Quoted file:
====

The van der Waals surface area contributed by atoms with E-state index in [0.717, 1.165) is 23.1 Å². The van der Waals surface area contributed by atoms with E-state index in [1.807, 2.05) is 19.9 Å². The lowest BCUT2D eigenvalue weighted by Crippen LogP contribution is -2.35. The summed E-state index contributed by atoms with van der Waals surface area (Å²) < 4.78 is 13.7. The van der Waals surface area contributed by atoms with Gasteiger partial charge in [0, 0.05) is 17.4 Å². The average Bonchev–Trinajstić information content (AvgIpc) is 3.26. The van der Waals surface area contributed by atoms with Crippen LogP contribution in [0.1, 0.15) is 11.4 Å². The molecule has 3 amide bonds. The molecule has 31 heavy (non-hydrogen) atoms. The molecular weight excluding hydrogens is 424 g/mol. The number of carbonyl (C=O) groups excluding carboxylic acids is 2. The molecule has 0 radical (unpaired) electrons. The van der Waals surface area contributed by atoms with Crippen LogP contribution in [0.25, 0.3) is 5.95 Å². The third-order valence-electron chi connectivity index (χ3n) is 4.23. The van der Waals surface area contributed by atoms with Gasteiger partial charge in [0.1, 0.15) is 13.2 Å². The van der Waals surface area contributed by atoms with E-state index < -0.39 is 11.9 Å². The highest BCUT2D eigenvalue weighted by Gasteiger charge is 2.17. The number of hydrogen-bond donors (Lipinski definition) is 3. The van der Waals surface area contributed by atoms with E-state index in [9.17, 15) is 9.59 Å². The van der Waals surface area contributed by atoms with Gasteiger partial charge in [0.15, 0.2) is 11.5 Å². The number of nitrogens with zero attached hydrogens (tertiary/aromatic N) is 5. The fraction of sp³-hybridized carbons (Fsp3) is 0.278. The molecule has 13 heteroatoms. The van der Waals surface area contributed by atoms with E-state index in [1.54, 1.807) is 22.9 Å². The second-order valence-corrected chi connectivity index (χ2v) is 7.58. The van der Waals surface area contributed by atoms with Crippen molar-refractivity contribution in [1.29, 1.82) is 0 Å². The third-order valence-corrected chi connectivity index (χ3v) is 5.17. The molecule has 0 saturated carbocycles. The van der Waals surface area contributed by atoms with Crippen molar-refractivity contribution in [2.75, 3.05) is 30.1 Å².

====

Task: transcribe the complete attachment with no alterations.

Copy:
The van der Waals surface area contributed by atoms with E-state index in [0.717, 1.165) is 23.1 Å². The van der Waals surface area contributed by atoms with E-state index in [1.807, 2.05) is 19.9 Å². The lowest BCUT2D eigenvalue weighted by Crippen LogP contribution is -2.35. The summed E-state index contributed by atoms with van der Waals surface area (Å²) < 4.78 is 13.7. The van der Waals surface area contributed by atoms with Gasteiger partial charge in [0, 0.05) is 17.4 Å². The average Bonchev–Trinajstić information content (AvgIpc) is 3.26. The van der Waals surface area contributed by atoms with Crippen LogP contribution in [0.1, 0.15) is 11.4 Å². The molecule has 3 amide bonds. The molecule has 31 heavy (non-hydrogen) atoms. The molecular weight excluding hydrogens is 424 g/mol. The number of carbonyl (C=O) groups excluding carboxylic acids is 2. The molecule has 0 radical (unpaired) electrons. The van der Waals surface area contributed by atoms with Crippen LogP contribution in [0.25, 0.3) is 5.95 Å². The third-order valence-electron chi connectivity index (χ3n) is 4.23. The van der Waals surface area contributed by atoms with Gasteiger partial charge in [0.1, 0.15) is 13.2 Å². The van der Waals surface area contributed by atoms with E-state index < -0.39 is 11.9 Å². The highest BCUT2D eigenvalue weighted by Gasteiger charge is 2.17. The number of hydrogen-bond donors (Lipinski definition) is 3. The van der Waals surface area contributed by atoms with E-state index in [9.17, 15) is 9.59 Å². The van der Waals surface area contributed by atoms with Gasteiger partial charge in [0.15, 0.2) is 11.5 Å². The number of nitrogens with zero attached hydrogens (tertiary/aromatic N) is 5. The fraction of sp³-hybridized carbons (Fsp3) is 0.278. The molecule has 13 heteroatoms. The van der Waals surface area contributed by atoms with E-state index in [1.54, 1.807) is 22.9 Å². The second-order valence-corrected chi connectivity index (χ2v) is 7.58. The van der Waals surface area contributed by atoms with Crippen molar-refractivity contribution in [1.29, 1.82) is 0 Å². The third-order valence-corrected chi connectivity index (χ3v) is 5.17. The molecule has 0 saturated carbocycles. The van der Waals surface area contributed by atoms with Crippen molar-refractivity contribution in [2.75, 3.05) is 30.1 Å².